Peer-to-peer programs have emerged as pharma's strategic means to narrow the knowledge gap between existing product data and physician awareness of this information. Key opinion leaders (KOLs) in the physician community are relied upon by their peers to provide a realistic assessment of a drug's effectiveness. Because of this, scientific discussions initiated by medical thought leaders stand out, especially in a highly regulated and media-saturated environment.
KOLs are rapidly emerging as one of the most effective strategies for marketing drugs effectively. Companies typically spend 15 to 25 percent of their marketing budget on speaking events, many of which involve KOLs. Much of the promotional and educational material distributed by pharma also is built on research or studies executed by KOLs, further boosting their ROI for companies. A 2004 report by Cutting Edge highlighted KOL development as the second most important product-launch expenditure.
The Evolving KOL Relationship
Determining the best KOLs with whom to collaborate becomes a critical facet of the path that a particular drug or therapy will take. A KOL with a poor match in expertise, skills, or experience with company needs could negatively affect the support for a drug on the market, or even affect a drug's success or effectiveness before it hits the mass market.
In a recent Forrester Research survey in which a number of vice presidents, CIOs, and CMOs were interviewed regarding the impact of KOL relationships, participants identified KOL management practice as "extremely important" for management.
Pharma is willing to invest more in KOL management, but only with an empowered emphasis on efficiency. Six valuable interactions with a KOL can have more impact than eight inconsequential interactions—and it can be less expensive. KOLs themselves echo this thinking.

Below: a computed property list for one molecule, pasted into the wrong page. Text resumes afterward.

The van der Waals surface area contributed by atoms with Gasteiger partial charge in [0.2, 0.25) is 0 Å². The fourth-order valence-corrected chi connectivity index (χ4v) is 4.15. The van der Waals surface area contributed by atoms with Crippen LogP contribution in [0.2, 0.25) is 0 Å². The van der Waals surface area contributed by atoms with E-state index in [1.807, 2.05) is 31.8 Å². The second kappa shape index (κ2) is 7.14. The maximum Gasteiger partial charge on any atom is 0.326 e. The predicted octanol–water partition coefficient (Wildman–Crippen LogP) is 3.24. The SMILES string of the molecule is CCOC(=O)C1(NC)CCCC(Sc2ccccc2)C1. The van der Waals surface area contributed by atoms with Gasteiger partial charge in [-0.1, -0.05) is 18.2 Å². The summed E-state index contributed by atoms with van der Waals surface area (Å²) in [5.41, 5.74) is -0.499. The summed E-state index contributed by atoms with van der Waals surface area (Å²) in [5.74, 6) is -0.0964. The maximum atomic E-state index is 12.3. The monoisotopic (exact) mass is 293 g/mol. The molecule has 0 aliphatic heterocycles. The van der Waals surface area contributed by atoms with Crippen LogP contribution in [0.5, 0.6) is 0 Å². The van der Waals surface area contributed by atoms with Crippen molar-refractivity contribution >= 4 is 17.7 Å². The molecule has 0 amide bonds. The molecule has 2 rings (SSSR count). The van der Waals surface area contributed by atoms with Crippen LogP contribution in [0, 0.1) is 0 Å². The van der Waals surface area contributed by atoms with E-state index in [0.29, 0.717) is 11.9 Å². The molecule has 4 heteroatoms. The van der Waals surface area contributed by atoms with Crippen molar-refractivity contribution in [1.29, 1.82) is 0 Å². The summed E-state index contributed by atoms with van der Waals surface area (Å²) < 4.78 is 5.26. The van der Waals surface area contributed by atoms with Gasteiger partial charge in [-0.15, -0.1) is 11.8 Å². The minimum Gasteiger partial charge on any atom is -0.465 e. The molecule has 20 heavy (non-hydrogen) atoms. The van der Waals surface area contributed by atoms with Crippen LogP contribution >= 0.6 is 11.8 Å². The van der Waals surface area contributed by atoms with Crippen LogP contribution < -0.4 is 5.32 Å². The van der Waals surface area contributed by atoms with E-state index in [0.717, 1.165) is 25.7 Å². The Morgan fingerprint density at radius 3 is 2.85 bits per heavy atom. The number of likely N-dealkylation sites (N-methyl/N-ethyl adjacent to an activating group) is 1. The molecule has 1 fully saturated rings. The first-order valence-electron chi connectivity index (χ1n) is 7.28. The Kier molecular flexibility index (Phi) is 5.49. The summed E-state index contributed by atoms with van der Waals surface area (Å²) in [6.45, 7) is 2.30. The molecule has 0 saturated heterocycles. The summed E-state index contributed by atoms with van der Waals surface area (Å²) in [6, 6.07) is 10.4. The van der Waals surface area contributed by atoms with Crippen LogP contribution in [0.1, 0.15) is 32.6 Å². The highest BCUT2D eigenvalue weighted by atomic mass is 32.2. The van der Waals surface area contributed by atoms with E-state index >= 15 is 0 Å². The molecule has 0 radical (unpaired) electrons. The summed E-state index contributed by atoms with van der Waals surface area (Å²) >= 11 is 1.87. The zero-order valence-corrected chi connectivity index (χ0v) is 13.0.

The public is not the only group losing patience with the pharmaceutical industry. KOLs are also losing faith in pharmaceutical companies. Some KOLs compare pharma companies to the many-headed Hydra of ancient mythology in terms of the different directions in which they move, and the positions they take. Moreover, KOLs feel the pain of an inefficient pharmaceutical company on their practices. An inefficient or wasteful interaction costs them time, which is their most precious commodity. Both parties concur that inefficiency is costly, agreeing that jointly attacking that inefficiency is a powerful means to collaboration.
The large number of potential KOLs makes enterprise-wide adoption of centralized KOL management an essential part of any brand program. While specifics vary by company size, type of therapy, and its adoption in the market, working with KOLs generally involves a number of critical elements, including:
A systematic approach to KOL identification and profiling The beginning of any KOL program starts with the answer to the question of "Who?" Who are the top thinkers in the field? Who are the next generation? And how can a company go about staying current with the answers to the above questions, while remaining consistent in their KOL identification methodology? Another key question to answer is "What?" All KOLs are not created equal and as pharma moves to engaging a KOL most efficiently, it is critical to understand the KOL's development objectives and capabilities.